Back in 2009, when Elson Chong was just 24, he decided to take the path less traveled and set up his own funeral company – this made him one of the rare young men in the industry.
It wasn’t a random decision though. His parents ran a funeral home as well, and eversince he was in secondary school, he often helped out in the family business.
It was only after completing his National Service (NS) did Elson decide to start up his own funeral home.
Although his parents were very supportive of his decision, they did not help him to kickstart the launch by providing any financial or manpower assistance.
With his $650 NS pay, along with a few hundred dollars in his bank account, he started up a family-run Christian funeral home called Serenity Casket and Funerals.
The now 32-year-old had roped in his wife Sarah Ang and sister Nicole Chong, to come onboard to help grow the company.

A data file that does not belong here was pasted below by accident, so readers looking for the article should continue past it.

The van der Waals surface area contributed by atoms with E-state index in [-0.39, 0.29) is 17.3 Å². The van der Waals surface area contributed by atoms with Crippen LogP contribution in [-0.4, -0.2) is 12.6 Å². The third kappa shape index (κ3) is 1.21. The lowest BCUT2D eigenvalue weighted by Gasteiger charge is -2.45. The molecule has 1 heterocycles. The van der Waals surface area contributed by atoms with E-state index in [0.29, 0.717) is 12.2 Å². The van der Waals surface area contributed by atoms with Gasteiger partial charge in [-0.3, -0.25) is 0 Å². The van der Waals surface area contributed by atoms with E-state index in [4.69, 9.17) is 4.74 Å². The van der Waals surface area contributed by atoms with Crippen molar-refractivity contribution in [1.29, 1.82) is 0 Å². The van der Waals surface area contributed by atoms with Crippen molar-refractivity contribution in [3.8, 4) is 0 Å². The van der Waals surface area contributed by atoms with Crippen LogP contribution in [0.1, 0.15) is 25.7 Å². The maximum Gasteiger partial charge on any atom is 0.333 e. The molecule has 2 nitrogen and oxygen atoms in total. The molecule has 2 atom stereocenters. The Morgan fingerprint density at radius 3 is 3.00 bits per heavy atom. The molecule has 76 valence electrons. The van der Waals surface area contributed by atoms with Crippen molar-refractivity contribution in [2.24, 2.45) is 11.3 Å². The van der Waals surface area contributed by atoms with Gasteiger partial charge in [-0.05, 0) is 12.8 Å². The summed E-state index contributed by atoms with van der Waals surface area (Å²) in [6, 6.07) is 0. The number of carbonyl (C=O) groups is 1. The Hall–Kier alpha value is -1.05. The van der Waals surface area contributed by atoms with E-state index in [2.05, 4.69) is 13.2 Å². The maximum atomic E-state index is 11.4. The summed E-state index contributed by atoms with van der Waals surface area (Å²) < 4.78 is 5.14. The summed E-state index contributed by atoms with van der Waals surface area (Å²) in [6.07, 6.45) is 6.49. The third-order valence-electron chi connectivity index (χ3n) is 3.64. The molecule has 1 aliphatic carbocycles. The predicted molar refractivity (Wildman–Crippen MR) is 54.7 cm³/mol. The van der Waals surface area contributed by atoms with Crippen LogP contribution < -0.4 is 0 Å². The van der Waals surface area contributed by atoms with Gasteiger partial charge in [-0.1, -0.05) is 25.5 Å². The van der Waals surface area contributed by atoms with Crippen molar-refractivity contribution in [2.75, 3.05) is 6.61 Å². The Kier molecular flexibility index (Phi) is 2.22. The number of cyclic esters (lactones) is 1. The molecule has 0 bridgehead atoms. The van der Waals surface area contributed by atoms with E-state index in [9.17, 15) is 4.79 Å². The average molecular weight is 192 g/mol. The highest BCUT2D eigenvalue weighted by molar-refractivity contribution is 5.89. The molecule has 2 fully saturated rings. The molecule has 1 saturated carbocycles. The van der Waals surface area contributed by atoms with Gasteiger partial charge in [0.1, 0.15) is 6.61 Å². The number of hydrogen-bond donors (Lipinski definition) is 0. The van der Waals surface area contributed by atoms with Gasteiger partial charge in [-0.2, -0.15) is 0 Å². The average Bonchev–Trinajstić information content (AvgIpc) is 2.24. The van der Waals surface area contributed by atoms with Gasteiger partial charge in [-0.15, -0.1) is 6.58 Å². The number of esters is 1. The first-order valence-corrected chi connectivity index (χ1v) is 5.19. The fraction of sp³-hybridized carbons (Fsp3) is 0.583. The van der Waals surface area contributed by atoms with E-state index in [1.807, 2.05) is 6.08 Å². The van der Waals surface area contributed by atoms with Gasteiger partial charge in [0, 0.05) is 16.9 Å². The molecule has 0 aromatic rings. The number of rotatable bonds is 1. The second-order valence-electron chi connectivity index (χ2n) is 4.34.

Both of them are embalmers with the company; and as the founder and funeral director, Elson oversees the day-to-day operations.
A Day In The Life Of A Young Embalmer
At the tender age of 19, Nicole joined her brother’s company to be an embalmer despite no formal training in the field.
She holds a diploma in general studies from private institute Kaplan, and picked up the skills through on-the-job training under the guidance of Sarah.
I have always been interested and puzzled at how a body, which has passed on for many days, is able to stay intact. It was only when my sister-in-law went to New Zealand for her embalming course that I got inspired [to follow in her footsteps].